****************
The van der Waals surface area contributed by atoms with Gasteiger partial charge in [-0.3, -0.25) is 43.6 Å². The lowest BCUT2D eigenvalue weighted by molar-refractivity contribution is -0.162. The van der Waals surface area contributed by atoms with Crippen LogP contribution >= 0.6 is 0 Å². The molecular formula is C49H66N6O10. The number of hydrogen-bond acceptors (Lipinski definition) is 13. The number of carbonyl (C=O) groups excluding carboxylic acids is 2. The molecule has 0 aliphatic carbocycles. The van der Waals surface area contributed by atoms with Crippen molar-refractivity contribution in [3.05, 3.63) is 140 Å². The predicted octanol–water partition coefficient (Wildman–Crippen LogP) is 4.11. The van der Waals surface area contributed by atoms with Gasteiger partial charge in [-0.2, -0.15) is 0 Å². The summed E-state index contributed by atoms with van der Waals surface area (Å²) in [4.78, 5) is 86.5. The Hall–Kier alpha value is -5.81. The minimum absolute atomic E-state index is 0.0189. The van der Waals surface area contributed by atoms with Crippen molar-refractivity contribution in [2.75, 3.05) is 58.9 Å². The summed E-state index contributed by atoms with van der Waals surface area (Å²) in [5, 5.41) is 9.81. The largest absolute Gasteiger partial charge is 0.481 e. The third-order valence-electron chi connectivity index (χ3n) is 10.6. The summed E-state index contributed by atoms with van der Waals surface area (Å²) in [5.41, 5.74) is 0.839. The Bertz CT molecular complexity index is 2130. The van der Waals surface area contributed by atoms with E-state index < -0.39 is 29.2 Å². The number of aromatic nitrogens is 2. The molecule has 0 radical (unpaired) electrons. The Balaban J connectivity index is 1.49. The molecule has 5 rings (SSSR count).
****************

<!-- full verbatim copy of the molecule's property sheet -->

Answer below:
The van der Waals surface area contributed by atoms with Gasteiger partial charge in [-0.3, -0.25) is 43.6 Å². The lowest BCUT2D eigenvalue weighted by molar-refractivity contribution is -0.162. The van der Waals surface area contributed by atoms with Crippen LogP contribution >= 0.6 is 0 Å². The molecular formula is C49H66N6O10. The number of hydrogen-bond acceptors (Lipinski definition) is 13. The number of carbonyl (C=O) groups excluding carboxylic acids is 2. The molecule has 0 aliphatic carbocycles. The van der Waals surface area contributed by atoms with Crippen molar-refractivity contribution in [3.05, 3.63) is 140 Å². The predicted octanol–water partition coefficient (Wildman–Crippen LogP) is 4.11. The van der Waals surface area contributed by atoms with Gasteiger partial charge in [-0.2, -0.15) is 0 Å². The summed E-state index contributed by atoms with van der Waals surface area (Å²) in [4.78, 5) is 86.5. The Hall–Kier alpha value is -5.81. The minimum absolute atomic E-state index is 0.0189. The van der Waals surface area contributed by atoms with Crippen molar-refractivity contribution in [2.75, 3.05) is 58.9 Å². The summed E-state index contributed by atoms with van der Waals surface area (Å²) in [5, 5.41) is 9.81. The largest absolute Gasteiger partial charge is 0.481 e. The third-order valence-electron chi connectivity index (χ3n) is 10.6. The summed E-state index contributed by atoms with van der Waals surface area (Å²) in [5.41, 5.74) is 0.839. The Bertz CT molecular complexity index is 2130. The van der Waals surface area contributed by atoms with E-state index < -0.39 is 29.2 Å². The number of aromatic nitrogens is 2. The molecule has 0 radical (unpaired) electrons. The Balaban J connectivity index is 1.49. The molecule has 5 rings (SSSR count).